anita shrestha
Apr 04, 2020
Apr 04, 2020

Thank you for sharing

Karen Quiñones-Axalan
Apr 05, 2020
Apr 05, 2020

Dear sister Deepa,

My eyes are in tears. I am so touched by your gestures of kindness. I love reading stories like this when people like you respond the call to care to those who are vulnerable. Thank you so much for sharing your story. I am very impressed, dear sister, with the impact you made:

"Till date we have reached over 100 families across 8 districts - reaching about 600 people with financial aid to tide over these extremely distressing times."

I am so proud of you, dear sister!

Tamarack Verrall
Apr 05, 2020
Apr 05, 2020

Dear Deepa,
This is the real work, and with the population of your country and the numbers of disadvantaged and discriminated peoples it is hard to imagine the strength you and others working with you have had to muster to plan and begin to implement this critical work. It is time for us to raise our voices collectively that all of the governments of the world prioritize the people who have been working the hardest for the least amount of money, and given the global economy so interwoven, all governments are responsible for the current unfairness. Your work is the most important and I hope funds come fast and in the amounts overdue. The mobilization you describe here is brilliant.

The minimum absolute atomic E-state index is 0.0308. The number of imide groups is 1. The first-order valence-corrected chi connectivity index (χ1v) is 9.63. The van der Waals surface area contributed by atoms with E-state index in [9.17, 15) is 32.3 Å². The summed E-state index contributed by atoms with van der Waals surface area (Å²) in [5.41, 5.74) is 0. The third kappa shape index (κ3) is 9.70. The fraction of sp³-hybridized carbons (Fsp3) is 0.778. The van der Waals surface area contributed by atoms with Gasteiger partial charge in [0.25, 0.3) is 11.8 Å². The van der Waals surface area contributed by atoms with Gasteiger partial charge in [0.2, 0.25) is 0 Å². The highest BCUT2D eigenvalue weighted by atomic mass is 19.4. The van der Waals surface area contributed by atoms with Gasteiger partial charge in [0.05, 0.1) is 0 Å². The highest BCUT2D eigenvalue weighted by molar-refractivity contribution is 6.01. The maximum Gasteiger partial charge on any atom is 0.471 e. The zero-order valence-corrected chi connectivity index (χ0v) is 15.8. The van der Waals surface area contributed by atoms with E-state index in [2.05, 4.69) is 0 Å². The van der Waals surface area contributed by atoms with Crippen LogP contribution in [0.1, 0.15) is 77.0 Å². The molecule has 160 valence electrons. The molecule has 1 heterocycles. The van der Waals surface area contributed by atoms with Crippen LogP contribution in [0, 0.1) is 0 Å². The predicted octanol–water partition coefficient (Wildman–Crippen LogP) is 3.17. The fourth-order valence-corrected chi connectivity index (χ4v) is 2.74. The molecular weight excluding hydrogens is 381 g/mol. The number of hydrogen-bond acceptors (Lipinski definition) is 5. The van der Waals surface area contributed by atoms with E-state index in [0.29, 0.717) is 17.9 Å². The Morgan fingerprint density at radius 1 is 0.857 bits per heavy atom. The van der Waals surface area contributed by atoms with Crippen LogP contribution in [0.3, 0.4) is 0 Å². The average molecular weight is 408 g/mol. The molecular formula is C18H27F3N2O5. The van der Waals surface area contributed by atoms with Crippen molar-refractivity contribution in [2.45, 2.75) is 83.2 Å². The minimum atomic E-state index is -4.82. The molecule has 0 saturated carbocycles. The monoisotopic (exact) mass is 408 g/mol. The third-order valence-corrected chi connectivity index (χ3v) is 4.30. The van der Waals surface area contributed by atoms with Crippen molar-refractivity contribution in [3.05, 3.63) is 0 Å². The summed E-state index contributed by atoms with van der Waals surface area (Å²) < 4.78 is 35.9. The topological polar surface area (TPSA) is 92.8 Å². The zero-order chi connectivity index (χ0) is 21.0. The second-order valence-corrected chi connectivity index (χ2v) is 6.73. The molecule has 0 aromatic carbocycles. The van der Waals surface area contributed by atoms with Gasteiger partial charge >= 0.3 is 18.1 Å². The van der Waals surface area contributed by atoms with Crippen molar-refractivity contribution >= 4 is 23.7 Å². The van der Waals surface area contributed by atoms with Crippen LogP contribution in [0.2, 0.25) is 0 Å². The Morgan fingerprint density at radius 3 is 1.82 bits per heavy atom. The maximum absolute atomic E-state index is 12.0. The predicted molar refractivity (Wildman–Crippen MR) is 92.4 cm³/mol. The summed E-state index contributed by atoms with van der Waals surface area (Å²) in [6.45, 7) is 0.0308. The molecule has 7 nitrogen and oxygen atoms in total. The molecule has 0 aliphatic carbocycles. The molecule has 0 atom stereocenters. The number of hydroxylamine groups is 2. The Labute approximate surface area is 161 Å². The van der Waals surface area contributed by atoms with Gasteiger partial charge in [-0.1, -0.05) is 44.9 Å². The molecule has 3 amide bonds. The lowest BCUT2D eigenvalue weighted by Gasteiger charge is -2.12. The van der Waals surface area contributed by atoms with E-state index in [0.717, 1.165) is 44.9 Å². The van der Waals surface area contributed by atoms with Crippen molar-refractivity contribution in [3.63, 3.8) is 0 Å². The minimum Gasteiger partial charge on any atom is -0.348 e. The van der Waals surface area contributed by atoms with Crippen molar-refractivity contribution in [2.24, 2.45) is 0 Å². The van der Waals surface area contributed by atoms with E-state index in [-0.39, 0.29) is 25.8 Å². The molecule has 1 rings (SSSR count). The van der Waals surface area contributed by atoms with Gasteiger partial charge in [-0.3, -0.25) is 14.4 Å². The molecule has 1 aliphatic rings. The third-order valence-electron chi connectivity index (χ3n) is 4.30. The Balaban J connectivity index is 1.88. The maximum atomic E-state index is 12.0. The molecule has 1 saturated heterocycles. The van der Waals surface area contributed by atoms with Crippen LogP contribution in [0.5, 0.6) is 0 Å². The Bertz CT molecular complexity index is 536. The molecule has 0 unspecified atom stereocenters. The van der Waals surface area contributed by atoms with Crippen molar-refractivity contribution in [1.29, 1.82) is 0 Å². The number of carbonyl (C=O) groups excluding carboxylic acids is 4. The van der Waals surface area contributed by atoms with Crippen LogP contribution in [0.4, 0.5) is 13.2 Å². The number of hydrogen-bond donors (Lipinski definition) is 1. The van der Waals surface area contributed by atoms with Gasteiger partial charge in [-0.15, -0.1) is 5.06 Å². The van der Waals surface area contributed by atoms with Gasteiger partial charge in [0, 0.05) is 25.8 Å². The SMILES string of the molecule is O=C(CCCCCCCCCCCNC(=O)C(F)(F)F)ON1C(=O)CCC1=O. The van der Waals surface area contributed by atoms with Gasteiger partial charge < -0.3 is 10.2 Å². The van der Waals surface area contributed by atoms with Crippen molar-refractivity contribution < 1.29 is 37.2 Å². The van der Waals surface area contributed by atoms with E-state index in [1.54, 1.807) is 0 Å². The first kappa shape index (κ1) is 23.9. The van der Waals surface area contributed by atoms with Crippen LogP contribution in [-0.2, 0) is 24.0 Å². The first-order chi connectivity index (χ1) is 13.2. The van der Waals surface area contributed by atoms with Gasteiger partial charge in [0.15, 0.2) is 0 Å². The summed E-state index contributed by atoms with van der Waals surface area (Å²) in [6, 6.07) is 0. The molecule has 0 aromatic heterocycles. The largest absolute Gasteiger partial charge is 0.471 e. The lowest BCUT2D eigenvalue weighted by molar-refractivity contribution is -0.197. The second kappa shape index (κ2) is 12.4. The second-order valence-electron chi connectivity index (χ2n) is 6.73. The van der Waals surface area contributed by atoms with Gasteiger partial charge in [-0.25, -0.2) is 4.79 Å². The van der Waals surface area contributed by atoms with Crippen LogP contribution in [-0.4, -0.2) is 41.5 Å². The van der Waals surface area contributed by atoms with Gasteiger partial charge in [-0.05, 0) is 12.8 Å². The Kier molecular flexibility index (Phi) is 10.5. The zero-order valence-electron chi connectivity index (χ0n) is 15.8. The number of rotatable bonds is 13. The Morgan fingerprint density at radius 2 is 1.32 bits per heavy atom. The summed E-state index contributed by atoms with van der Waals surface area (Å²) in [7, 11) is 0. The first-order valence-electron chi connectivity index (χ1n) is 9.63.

Abha Singhvi
Apr 10, 2020
Apr 10, 2020

So impressed by your work. I’m amazed at you and your team’s ability to pivot and offer your services during lockdown to support the most vulnerable where it’s not just their livelihoods but their lives are at stake.
I admire your commitment and your stand for your community.
Best Wishes

Anita Shrestha
Apr 10, 2020
Apr 10, 2020

Great sharing

Apr 14, 2020
Apr 14, 2020

Waooh Deepa you are very busy this period even with the lockdown. Kudos to your effort and all the volunteers. Trust you are safe with all the volunteers and family. Thank you for your great support.

Apr 21, 2020
Apr 21, 2020

Hello Beautiful Sister,
Thank you for sharing.Stay safe .Much love.

Sampada Sapkota
Apr 25, 2020
Apr 25, 2020

Hi dear Deepa,
Thanks for sharing! You've done a really good job! The same condition is in our country too. And as you've mentioned "Daily wage workers, migrant laboures, Nomadic Tribes, adivasi (tribal) families, households headed by disabled persons, sanitation workers. " are affected the most!
Let's pray that this pandemic sops very soon!
Stay safe,dear!

Sinyuy Geraldine
May 11, 2020
May 11, 2020

Hello Deepa, thank you so much for this hearty, kind humanitarian work you and your team are doing. May God bless your effords.

Steph L
Nov 26, 2020
Nov 26, 2020

Such meaningful work you and your fellow volunteers are doing Deepa!